The Monolith Monsters (1957)
The threat in 1950s science fiction was often animal (dinosaurs and big insects) or vegetable (pod people, the Thing From Another World)... but it could also be mineral. Here, a meteor crashlands in the much-invaded Southwestern desert and grows in size whenever it gets wet... leading to impressive, unusual, weirdly fascinating sequences of jagged black rocks growing like crystals in a sped-up nature film, becoming towering crags (ie: monoliths), then breaking apart and toppling over, often into rivers or during rainstorms so the whole creaking, crackling, creeping thing starts up again. Hero Grant Williams, the sometime Incredible Shrinking Man, is staunch and heroine Lola Albright gasps in horror and a rare nonsexualised alien menace, but they're upstaged by the metamorphic rocks. It's one of several monster movies in which paying attention during science lectures proves essential to mankindís eventual fightback against potential extinction. The next logical step was an evil liquid, which duly turned up in the classic The Blob.

Horror is moving from channel 69 to channel 41 on Freeview from May 25th
Posted on Tuesday 24th May 2022
Horror_freeviewnumber 41

Horror Channel is moving to a new home on Freeview, find us on channel 41 from the 25th May 2022.

Go to Freeview for more information on how to continue watching.

Horror Channel continues to unlock The Vintage Vault this June with Sunday night classic genre double-bills
Posted on Thursday 19th May 2022
The Vintage Vault-1

This June, Horror Channel once again journeys into the history of genre cinema with The Vintage Vault, presenting double-bills of classic sci-fi and horror films every Sunday night.

The vault is unlocked on Sunday June 5th with Nathan Juran's Ray Harryhausen inspired 20 Million Miles to Earth. This is paired with Fred F. Sears' rampaging alien bird yarn The Giant Claw. Then on Sunday June 12th, we have The Monolith Monsters, in which the world is attacked by thirsty giant crystals, followed by the beastly mutant classic The Deadly Mantis.

On Sunday June 19th, the brilliantly lurid The Curse of Frankenstein (1957), directed by Terence Fisher, hits our screens, followed ...

Horror Channel launches assault of premieres for June plus further seasons of Farscape
Posted on Thursday 12th May 2022

Ryan Simon's British supernatural chiller Demon Eye, starring Darren Day, and Liam Fox, and Brad Baruh's Coen-sequel mystery thriller Night Drive, starring AJ Bowen and Sophie Dalah, both receive Friday night UK TV premieres on Horror Channel.

There are also channel premieres for John Carpenter's cult classic Assault On Precinct 13 and Finnish-German sci-fi Nazi horror spoof Iron Sky: The Coming Race, directed by Timo Vuorensola (Iron Sky) and starring Udo Kier, reprising his role as Adolf Hitler.

Plus, cult classic Farscape returns with the channel premieres of Season 3 and 4. This Australian-American Sci-Fi TV series, created by Rockne S. O'Bannon, has proved a big hit with Horror...

Horror Channel celebrates history of genre cinema with The Vintage Vault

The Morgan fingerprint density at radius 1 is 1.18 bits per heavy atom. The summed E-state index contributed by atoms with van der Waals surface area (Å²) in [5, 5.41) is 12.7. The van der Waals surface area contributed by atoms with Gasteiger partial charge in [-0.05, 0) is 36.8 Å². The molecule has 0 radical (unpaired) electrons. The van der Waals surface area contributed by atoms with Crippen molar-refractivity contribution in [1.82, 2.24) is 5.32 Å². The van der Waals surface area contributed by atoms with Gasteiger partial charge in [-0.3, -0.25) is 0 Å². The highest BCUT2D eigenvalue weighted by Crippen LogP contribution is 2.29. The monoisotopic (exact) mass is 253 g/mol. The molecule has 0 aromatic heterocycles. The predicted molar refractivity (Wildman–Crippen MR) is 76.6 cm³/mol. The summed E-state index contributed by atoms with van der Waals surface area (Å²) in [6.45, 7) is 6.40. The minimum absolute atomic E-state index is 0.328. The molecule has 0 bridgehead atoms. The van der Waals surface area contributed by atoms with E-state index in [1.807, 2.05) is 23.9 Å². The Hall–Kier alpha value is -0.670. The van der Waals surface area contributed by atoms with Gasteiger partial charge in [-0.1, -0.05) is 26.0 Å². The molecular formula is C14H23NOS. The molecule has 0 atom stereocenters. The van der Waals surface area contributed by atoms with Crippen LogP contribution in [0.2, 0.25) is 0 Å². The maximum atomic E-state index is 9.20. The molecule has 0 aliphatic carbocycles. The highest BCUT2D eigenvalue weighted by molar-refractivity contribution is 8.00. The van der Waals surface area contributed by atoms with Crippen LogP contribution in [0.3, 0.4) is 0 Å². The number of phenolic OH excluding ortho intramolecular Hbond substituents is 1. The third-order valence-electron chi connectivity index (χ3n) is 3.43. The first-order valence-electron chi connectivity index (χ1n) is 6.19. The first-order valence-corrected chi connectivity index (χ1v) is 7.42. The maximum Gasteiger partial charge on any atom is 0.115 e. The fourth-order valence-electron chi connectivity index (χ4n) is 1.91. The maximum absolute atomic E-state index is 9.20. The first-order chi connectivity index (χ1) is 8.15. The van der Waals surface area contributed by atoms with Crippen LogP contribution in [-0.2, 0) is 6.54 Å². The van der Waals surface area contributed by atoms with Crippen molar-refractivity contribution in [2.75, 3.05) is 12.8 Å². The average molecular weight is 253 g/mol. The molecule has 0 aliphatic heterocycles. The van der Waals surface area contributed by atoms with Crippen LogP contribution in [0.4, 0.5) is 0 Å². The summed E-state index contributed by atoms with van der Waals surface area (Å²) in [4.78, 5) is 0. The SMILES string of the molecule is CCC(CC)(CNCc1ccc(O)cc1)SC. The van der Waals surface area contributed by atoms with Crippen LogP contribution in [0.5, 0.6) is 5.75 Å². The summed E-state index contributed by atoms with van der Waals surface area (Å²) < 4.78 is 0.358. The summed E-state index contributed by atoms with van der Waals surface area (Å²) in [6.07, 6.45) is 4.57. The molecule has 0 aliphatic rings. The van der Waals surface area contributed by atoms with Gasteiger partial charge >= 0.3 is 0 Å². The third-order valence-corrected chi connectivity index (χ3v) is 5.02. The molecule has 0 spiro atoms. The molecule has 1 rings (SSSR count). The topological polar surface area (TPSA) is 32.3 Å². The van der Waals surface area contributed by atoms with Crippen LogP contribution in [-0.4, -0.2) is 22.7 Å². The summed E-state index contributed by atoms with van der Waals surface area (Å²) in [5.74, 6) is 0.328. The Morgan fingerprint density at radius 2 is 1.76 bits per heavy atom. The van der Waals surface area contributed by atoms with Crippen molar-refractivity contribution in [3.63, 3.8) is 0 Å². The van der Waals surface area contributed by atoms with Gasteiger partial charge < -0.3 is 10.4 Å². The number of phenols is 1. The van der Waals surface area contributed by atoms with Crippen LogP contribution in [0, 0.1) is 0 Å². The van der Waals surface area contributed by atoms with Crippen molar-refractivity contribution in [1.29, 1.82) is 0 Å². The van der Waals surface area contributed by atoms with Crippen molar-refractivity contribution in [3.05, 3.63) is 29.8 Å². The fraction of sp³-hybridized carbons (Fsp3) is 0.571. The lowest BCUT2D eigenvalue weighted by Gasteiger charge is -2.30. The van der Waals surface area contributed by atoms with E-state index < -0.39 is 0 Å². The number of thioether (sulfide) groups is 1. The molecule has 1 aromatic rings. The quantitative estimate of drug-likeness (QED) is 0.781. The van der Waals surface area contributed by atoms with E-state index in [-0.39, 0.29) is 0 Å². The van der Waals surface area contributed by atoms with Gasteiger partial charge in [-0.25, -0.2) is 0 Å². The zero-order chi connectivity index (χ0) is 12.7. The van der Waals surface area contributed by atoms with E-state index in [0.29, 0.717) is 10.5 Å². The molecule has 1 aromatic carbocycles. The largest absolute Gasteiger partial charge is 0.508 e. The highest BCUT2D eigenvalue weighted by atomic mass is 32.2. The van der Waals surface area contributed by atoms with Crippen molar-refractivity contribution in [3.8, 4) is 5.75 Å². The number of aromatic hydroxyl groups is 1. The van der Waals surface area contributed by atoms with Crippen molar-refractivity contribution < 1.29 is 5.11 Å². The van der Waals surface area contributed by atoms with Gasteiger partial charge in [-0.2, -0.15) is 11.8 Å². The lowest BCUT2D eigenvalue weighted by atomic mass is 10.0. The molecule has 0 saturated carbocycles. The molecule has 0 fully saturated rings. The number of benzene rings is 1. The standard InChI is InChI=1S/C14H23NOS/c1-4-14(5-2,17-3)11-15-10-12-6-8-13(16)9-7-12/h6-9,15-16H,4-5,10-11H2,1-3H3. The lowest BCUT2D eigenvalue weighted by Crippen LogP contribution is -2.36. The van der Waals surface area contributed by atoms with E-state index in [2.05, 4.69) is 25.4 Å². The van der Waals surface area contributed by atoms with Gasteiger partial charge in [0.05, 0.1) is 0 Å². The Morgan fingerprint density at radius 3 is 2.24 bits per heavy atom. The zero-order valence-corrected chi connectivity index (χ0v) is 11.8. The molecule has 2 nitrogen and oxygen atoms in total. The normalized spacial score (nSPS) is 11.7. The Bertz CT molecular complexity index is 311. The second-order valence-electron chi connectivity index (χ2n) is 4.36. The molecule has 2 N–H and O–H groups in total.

Posted on Thursday 21st April 2022

Starting in May, Horror Channel journeys into the history of genre cinema with The Vintage Vault, which will present double-bills of classic sci-fi and horror films every Sunday night.

The season premieres on Sunday May 1st with The Invisible Man, in which Claude Rains delivers a remarkable performance in his screen debut. This is paired with Bride Of Frankenstein, the celebrated sequel to the 1931 classic with Boris Karloff reprising his role as the monster. Then on Sunday May 8th, we have Christy Cabanne's frightening chiller masterpiece The Mummy's Hand, followed by Frankenstein Meets The Wolfman, featuring the original Wolf...

Horror Channel reveals raft of UK TV premieres for May plus channel premieres for Dalek movies
Posted on Thursday 7th April 2022
May prems-twitter image

Stewart Sparke's award-winning dark comedic monster movie Book of Monsters and Audrey Cummings's grisly chuckler She Never Died, starring Olunike Adeliyi, are amongst the raft of Saturday night UK TV premieres on Horror Channel during May.

Also in prime-time slots are the UK TV premieres of gruesome action thriller Becky and Henry Jacobson's stylish crime chiller Bloodline, starring Seann William Scott. There is also a Channel premiere for Peter Medak's classic supernatural horror The Changeling, starring George C. Scott.

Plus, there are channel premieres for Dr Who and The Daleks and Daleks Invasion Earth 2150 A.D. The films star Peter Cushing as Dr Who and al...

Horror Channel adds Channel premiere of Farscape to Sci-Fi Zone from Monday 4 April
Posted on Wednesday 30th March 2022

Horror Channel is dedicated to bringing great cult sci-fi programmes to its audience and this trend continues with the channel premiere of Season 1 of the 1999 Australian-American Sci-Fi TV series Farscape, created by Rockne S, O'Bannon and produced over four seasons.

Astronaut John Crichton (ben Browder), on an experimental space mission, is accidentally hurled across the universe to the midst of an intergalactic conflict. Taken on board Moya, a huge bio-mechanoid "living ship" desperately trying to escape captivity, Crichton is trapped among alien creatures wielding deadly technology and hunted by a merciless military race. H...

Horror Channel celebrates Sci-Fi B-Movies with a second Classic Sci-Fi Weekend in April
Posted on Tuesday 22nd March 2022